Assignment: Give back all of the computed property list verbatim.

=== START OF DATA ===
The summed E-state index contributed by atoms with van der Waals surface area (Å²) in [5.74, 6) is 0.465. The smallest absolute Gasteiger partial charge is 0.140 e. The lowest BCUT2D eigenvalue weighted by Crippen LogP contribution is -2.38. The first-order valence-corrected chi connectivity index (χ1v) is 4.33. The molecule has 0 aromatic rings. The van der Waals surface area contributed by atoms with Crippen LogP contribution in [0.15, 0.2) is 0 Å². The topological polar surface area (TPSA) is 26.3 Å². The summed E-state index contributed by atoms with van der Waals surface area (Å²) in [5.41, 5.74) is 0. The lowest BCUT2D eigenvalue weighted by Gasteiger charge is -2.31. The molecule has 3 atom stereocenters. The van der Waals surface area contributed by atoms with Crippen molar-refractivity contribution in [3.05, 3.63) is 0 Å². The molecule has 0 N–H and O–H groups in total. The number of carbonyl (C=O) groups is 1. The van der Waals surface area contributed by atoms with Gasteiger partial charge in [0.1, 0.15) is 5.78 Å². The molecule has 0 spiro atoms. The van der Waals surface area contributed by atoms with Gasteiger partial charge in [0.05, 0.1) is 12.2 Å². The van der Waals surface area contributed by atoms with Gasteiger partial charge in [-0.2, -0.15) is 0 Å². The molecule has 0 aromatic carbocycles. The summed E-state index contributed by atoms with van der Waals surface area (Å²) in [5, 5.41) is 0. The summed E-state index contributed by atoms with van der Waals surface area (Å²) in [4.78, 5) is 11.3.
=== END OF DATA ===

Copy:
The summed E-state index contributed by atoms with van der Waals surface area (Å²) in [5.74, 6) is 0.465. The smallest absolute Gasteiger partial charge is 0.140 e. The lowest BCUT2D eigenvalue weighted by Crippen LogP contribution is -2.38. The first-order valence-corrected chi connectivity index (χ1v) is 4.33. The molecule has 0 aromatic rings. The van der Waals surface area contributed by atoms with Crippen LogP contribution in [0.15, 0.2) is 0 Å². The topological polar surface area (TPSA) is 26.3 Å². The summed E-state index contributed by atoms with van der Waals surface area (Å²) in [5.41, 5.74) is 0. The lowest BCUT2D eigenvalue weighted by Gasteiger charge is -2.31. The molecule has 3 atom stereocenters. The van der Waals surface area contributed by atoms with Crippen molar-refractivity contribution in [3.05, 3.63) is 0 Å². The molecule has 0 N–H and O–H groups in total. The number of carbonyl (C=O) groups is 1. The van der Waals surface area contributed by atoms with Gasteiger partial charge in [0.1, 0.15) is 5.78 Å². The molecule has 0 spiro atoms. The van der Waals surface area contributed by atoms with Gasteiger partial charge in [0.05, 0.1) is 12.2 Å². The van der Waals surface area contributed by atoms with Gasteiger partial charge in [-0.2, -0.15) is 0 Å². The molecule has 0 aromatic carbocycles. The summed E-state index contributed by atoms with van der Waals surface area (Å²) in [5, 5.41) is 0. The summed E-state index contributed by atoms with van der Waals surface area (Å²) in [4.78, 5) is 11.3.